Every time I saw this on the video library shelf I moved past it as the title was wholly unappealing, Dead Bang. I didn’t even care to find out if the title was representative of something in the story or just that mechanism of making something sound flashy and tough by having two punchy words together, like Die Hard. Some releases go with Dead-Bang for some reason.
I wasn’t a big fan of Don Johnston in my teenage years and knew very little of John Frankenhemir. Over the years the film continued to pop up making me a little more curious about it, however, it was when I was looking at the career of William Freidkin and John Frankenheimer that I felt it best to have a go. Freidkin had done The French Connnection, Frankheimer had done French Connection II. Friedkin returned to the cop action thriller with the incredible To Live and Die in L.A. Frankheimer returned with the lesser known Dead Bang. Perhaps there was something in it… and there is!
Dead Bang is a terrific 80’s action flick with a number of refreshing turns, ambitiously fun plot, unexpected twist and exceptionally likeable leading man. Johnson is a great place to start with recommending Dead Bang. He’s got the chops for everything going on here. Fit for the action, perfect delivery for the quips and oozing edge and anger when needed. A little reading about the film’s background reveals that the cop on which this character is based was on hand to reinforce realism and combined with Frankenhiemer’s eye for details really boosted the film’s depth and perspective.
The plot revolves around a young white supermist robber murdering a cop one evening. Assigned to the case Johnston uncovers a movement that might destabilise the state. His investigation takes him out of his comfort zone of California and on to Oklahoma (in the winter, without a coat.) Johnson has to deal with the FBI, some repugnant attitudes of the local police force in order to track down his foes and a chill in the air.
The action doesn’t exactly fill the film, however, there were a few enjoyable action sequences throughout. Unlike the Lethal Weapons and Die Hards out there, Dead Bang keeps its action within the confines of reality. Most boil down to a gun battle or a chase, although there is one spectacular explosion mid film. The climax shows a hint where it might go early on and you’ll be yelling at the screen during the minutes it takes for Johnston’s character to notice what was so obvious as their plan is put into action.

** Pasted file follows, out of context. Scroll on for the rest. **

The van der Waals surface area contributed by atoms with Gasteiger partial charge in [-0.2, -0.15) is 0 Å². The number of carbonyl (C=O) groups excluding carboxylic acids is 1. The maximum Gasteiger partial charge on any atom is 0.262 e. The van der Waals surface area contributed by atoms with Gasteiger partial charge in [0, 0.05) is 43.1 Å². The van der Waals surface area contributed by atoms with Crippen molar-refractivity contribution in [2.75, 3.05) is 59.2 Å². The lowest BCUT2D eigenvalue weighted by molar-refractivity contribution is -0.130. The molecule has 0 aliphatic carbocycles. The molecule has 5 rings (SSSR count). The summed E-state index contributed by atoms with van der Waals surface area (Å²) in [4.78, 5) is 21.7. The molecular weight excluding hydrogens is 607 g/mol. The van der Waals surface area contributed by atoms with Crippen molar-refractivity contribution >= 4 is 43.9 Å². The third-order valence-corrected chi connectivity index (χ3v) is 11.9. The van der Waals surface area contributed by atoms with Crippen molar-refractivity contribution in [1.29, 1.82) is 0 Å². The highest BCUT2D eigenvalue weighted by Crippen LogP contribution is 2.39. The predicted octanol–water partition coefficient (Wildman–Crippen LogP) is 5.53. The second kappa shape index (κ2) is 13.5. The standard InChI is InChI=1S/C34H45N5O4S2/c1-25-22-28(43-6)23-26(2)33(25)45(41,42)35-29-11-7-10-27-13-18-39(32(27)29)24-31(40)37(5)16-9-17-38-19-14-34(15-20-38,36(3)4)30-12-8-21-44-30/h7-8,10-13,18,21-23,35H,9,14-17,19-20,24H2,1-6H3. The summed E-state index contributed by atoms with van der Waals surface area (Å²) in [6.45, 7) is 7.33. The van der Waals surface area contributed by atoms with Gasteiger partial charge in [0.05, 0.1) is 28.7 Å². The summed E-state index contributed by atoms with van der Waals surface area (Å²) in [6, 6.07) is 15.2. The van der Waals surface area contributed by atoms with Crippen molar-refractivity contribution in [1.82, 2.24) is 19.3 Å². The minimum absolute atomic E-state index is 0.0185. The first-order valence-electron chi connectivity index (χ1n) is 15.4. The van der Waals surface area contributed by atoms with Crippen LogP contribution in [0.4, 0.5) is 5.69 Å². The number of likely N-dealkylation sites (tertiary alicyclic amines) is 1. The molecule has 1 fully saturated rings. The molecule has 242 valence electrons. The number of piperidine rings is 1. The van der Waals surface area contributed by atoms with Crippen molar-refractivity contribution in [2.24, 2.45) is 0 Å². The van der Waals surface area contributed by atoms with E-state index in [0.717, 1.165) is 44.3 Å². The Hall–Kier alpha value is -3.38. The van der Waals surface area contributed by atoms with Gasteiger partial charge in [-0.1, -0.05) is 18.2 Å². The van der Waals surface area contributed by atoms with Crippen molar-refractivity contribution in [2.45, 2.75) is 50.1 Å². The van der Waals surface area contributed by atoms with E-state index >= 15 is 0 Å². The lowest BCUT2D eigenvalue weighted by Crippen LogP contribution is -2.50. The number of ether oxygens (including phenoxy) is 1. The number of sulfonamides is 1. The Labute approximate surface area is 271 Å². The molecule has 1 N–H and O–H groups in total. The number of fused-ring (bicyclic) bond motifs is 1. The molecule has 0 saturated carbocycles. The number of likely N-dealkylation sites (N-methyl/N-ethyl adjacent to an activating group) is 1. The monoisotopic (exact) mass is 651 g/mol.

There is quite a bit of humour in the film, yet some of it has a sting in it’s tale. Little moments, like Johston’s character’s limited funds raise a smile as a character remarks he is going to have Johnson’s pile of junk car towed, raise a smile. Or Johnson’s morning after the night before resulting in him vomiting over someone he has apprehended. The psychiatrist scene is strange. On the one hand it starts with a hilarious Woody Allen reference, yet, what happens afterwards might be seen as pretty cool back in the 80’s but today it’s quite scary that Johnston’s cop could be sent back into operation.
Penelope Ann Millar appears and then disappears; this is one thing that is missing from the film. As the film’s female lead, I wondered just how the film was going to reintroduce her later. It doesn’t. Apparently her character had more to do later on yet it didn’t feel natural and the scenes were removed. It’s a shame, however, given how much Frankenheimer got right throughout, I would trust in his judgement. William Forsythe plays a neat and tidy FBI agent Kressler, who would be the opposite of Johnson’s Beck in many ways yet the two develop some interesting on-screen chemistry.
Dead Bang took me by surprise and I really enjoyed discovering it. It’s a bit dated, however, it works nicely as a quality 80’s action romp. Whilst it is not as stunning as To Live and Die in L.A it is a quality outing and worth checking out. Looking back at the elements, I do whilst this had become a franchise with Dead Bang 2: Dead Banger continuing the adventures of Beck and Kressler.
Posters for the film declined in quality over the years. The initial poster captures the punch and trench-coat nicely, however, it conjures images of Beverly Hills Cop II. Artwork quality declined after this. The horrific UK video cover features “Based on a true story” across the top, at a time when TV movies were landing with this and I’m sure Dead Bang was lost amongst those titles, especially with the lacklustre image of TV star Johnson brandishing a gun, another hallmark of those TV movie releases. US video release came with Johnson on the phone/radio to entice viewers… bet it didn’t.
Dead Bang has not had a significant release in HD in the UK. You can stream it from Amazon for an over inflated price, or try to find a cheap DVD.
This is a quality film and in need of treatment from and outfit like Arrow, 101 or 88 film who would be prepared to pull Johnston and Jerry Beck in for a commentary.